I want to finish up my thoughts about flash photography which I started in my previous post, so I hope you not so technical minded will have me excused one more time – even if it’s going to be less hardcore technical this time. I promise it will be a long time till next before I will do it again. So as to not make it completely worthless to have passed by, I have laid out a handful of pictures to show what you can achieve by using the little shoe mounted flash. I hope those of you who don’t care about technique at least will be able to enjoy those pictures.
Last time I gave the theory behind getting the most out of the flash – and did so by explaining how to use the camera in manual mode. Today I will continue with some thoughts about using flash in automatic mode. One should actually assume that it would be easier and faster – and to some extent it is, but at the same time I have found that it’s impossible to predict how the cameras «think». And unfortunately one camera «thinks» differently than another in automatic flash mode, and one brand seems to «thinks» differently than another. So when going automatic, it’s unavoidable with some trial and error first time out. Anyway the basic idea when going automatic is that the camera itself will do the necessary calculations, as soon as you have put in the ratio of exposure between available light and flash light. Remember the trick to get interesting flash pictures when using a shoe mounted (or handheld) flash is to combine available light with flash light.
On a basic level most cameras «think» that whatever exposure compensation you dial in on the camera will affect the whole exposure – the combined exposure of the two light sources that is, while exposure compensation dialled in on the flash itself will only affect the flash light. So to return to the two basic setups from my last posting: If you want to equally blend available light and flash light, you actually don’t do anything, because the camera will automatically take care of the mix and adjust the exposure – which means underexpose both so as to make the combination come out correctly. The only thing you need to do is make sure the exposure mode of the camera is not set to program, P, green, red or complete automatic mode – whatever you camera has available for you. This will only set the shutter speed to the sync speed for flash photography and thus result in those regular ugly flash photos with a washed out foreground and a completely black background. My advice is to set the mode to aperture priority which means you yourself set the aperture before taking a photo and the camera automatically takes care of shutter speed. Setting the camera to aperture priority mode makes sure your camera can adjust the exposure to any available light situations. If necessary it can use 1 second or it can use 1/1000 of a second when that is necessary. By the way don’t worry about long exposure time when using flash. The flash will anyway freezes the subject and whatever movement cause by the available light exposure will only add some interesting features to the picture.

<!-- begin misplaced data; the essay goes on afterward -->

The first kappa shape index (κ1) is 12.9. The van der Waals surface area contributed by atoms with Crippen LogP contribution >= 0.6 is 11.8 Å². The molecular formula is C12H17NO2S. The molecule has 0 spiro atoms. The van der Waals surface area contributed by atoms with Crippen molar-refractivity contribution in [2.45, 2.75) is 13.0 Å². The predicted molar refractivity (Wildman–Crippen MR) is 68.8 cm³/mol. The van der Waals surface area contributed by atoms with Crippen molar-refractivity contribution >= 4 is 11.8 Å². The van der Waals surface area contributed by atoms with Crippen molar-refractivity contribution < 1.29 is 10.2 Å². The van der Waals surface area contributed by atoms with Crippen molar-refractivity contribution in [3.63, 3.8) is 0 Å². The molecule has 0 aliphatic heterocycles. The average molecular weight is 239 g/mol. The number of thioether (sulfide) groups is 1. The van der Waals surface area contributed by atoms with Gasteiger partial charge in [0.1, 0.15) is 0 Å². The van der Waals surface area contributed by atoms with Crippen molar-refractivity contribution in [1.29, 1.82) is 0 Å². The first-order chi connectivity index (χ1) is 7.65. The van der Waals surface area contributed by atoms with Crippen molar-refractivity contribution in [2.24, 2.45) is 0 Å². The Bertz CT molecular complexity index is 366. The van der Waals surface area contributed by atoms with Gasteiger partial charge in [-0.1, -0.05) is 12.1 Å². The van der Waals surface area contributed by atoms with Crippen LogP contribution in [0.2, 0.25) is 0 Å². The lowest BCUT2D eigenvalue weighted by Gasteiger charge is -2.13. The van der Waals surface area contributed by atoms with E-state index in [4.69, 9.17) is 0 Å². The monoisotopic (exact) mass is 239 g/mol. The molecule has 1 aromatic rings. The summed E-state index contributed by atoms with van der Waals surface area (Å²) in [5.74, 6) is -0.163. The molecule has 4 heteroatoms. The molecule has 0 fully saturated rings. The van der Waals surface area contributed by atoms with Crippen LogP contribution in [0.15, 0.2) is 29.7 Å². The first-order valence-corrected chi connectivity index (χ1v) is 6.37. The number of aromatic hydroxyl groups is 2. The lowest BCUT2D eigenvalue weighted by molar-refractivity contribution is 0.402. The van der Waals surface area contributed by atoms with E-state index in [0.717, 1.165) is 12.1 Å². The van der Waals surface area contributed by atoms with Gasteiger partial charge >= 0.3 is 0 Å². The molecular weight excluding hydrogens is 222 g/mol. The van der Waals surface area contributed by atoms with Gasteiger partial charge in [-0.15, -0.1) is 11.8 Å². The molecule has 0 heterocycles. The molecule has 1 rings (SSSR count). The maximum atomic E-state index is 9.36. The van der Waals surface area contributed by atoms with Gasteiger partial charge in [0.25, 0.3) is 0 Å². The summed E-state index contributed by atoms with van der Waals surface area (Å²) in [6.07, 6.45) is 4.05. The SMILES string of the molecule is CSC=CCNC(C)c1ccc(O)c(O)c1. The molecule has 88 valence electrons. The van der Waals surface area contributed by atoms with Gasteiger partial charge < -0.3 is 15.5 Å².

One more thing: You need to make sure the camera’s focusing point is locked onto the subject in the front when the reading of the flash exposure and the focusing point is connected. Otherwise the amount of flash light on the subject will probably be way too much since the focusing point may be set on the background.
Now to the other set-up I mentioned last time; fill-in flash or using the flash to lighten up dark shadows. In automatic mode you set the flash to -2 or two exposure values down. That’s it, and the camera will supposedly take care of the rest. In another word, you use the exposure compensation on the flash to adjust the ration between available light and flash light, while the exposure compensation on the camera will affect the combined exposure. That is; if you want to make the combined exposure lighter or darker you use the exposure compensation on the camera. If you want to increase or decrease the amount of flash light relative to available light you use the exposure compensation on the flash.
What if you only have a point-and-shoot camera? Can you get interesting flash pictures with those cameras? Quite few actually have a so-called slow sync flash setting, which will do exactly what I have talked about here. You just don’t have equal amount of possibilities to adjust particularly the ratio of light between available and flash light.
One last point: If you use your camera in manual mode and use the built-in exposure meter, be aware of the fact that when you turn on the flash it will most likely adjust the readings to compensate for the added flash. So if you want to work manually, you need to meter the exposure of available light before switching on the flash.